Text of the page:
Yesterday I posted about an article in the Chicago Tribune reporting that Florida had finalised their plan to modernise teaching. There were a range of changes about to be rolled out – one of them being that teachers were to be rewarded based on how much their students learn.
The idea of providing financial incentives for teachers to increase student performance is an increasingly popular education policy around the world but it would appear that the evidence shows that this strategy simply won’t achieve the desired outcomes. At best the jury is still out as to whether or not this approach to improving student outcomes actually works, however I think most people have made up their mind. (I have previously written about the potential problems of rewarding students. You can see those posts here and here).
I was interested to see a report release by the National Bureau of Economic Research about a study that was conducted as a randomized trial involving over two hundred public schools in New York City. The report found that:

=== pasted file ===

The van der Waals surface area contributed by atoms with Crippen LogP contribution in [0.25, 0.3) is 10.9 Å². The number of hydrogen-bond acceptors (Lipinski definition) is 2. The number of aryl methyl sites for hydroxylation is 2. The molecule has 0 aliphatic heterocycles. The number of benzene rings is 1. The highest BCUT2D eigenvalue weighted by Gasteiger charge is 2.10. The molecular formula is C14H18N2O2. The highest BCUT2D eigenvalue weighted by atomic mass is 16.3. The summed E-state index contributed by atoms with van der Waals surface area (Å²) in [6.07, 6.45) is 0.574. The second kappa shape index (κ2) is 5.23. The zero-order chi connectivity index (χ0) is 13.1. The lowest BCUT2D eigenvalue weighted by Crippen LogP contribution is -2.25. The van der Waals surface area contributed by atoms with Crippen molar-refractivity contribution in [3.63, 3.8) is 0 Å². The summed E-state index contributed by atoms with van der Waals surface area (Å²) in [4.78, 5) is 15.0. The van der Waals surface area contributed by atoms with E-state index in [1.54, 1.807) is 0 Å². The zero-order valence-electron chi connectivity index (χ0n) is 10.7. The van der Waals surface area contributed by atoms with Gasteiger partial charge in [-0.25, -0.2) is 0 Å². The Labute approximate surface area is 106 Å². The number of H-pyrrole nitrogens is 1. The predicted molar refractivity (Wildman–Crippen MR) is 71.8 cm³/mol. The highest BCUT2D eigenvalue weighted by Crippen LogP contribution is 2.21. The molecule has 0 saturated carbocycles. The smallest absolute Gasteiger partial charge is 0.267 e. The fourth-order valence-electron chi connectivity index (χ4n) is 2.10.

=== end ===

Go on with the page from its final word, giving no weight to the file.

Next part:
There is “No evidence that teacher incentives increase student performance, attendance, or graduation, nor do I find any evidence that the incentives change student or teacher behaviour. If anything, teacher incentives may decrease student achievement, especially in larger schools.”
When you look at this report in the light of the changes that have just been passed as legislation in Florida it makes you wonder who is making these decisions and where are they getting their information.
Do you think rewarding teachers improves student outcomes?